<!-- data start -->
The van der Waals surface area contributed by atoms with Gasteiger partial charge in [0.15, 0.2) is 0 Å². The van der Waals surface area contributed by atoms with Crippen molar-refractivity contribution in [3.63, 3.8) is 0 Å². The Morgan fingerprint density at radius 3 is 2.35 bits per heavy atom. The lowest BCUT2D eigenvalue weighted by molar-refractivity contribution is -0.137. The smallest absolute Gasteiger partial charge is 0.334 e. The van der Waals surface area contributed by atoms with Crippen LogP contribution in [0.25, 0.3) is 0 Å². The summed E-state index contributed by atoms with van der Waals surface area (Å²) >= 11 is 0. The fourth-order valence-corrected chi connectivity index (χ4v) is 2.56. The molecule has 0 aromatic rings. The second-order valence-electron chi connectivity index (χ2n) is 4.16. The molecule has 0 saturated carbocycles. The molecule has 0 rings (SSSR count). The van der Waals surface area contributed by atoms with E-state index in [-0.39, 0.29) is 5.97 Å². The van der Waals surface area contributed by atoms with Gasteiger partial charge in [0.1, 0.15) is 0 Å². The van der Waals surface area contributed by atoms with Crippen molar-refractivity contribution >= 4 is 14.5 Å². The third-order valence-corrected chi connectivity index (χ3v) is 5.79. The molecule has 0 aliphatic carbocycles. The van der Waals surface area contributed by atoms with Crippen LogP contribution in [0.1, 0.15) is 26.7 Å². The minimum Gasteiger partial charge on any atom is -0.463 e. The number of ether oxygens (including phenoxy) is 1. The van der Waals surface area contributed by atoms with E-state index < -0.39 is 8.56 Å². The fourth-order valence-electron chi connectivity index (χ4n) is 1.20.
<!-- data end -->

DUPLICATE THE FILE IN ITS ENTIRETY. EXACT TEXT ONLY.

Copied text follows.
The van der Waals surface area contributed by atoms with Gasteiger partial charge in [0.15, 0.2) is 0 Å². The van der Waals surface area contributed by atoms with Crippen molar-refractivity contribution in [3.63, 3.8) is 0 Å². The Morgan fingerprint density at radius 3 is 2.35 bits per heavy atom. The lowest BCUT2D eigenvalue weighted by molar-refractivity contribution is -0.137. The smallest absolute Gasteiger partial charge is 0.334 e. The van der Waals surface area contributed by atoms with Crippen LogP contribution in [0.25, 0.3) is 0 Å². The summed E-state index contributed by atoms with van der Waals surface area (Å²) >= 11 is 0. The fourth-order valence-corrected chi connectivity index (χ4v) is 2.56. The molecule has 0 aromatic rings. The second-order valence-electron chi connectivity index (χ2n) is 4.16. The molecule has 0 saturated carbocycles. The molecule has 0 rings (SSSR count). The van der Waals surface area contributed by atoms with E-state index in [-0.39, 0.29) is 5.97 Å². The van der Waals surface area contributed by atoms with Gasteiger partial charge in [0.1, 0.15) is 0 Å². The van der Waals surface area contributed by atoms with Crippen molar-refractivity contribution >= 4 is 14.5 Å². The third-order valence-corrected chi connectivity index (χ3v) is 5.79. The molecule has 0 aliphatic carbocycles. The van der Waals surface area contributed by atoms with Crippen LogP contribution in [0.1, 0.15) is 26.7 Å². The minimum Gasteiger partial charge on any atom is -0.463 e. The number of ether oxygens (including phenoxy) is 1. The van der Waals surface area contributed by atoms with E-state index < -0.39 is 8.56 Å². The fourth-order valence-electron chi connectivity index (χ4n) is 1.20.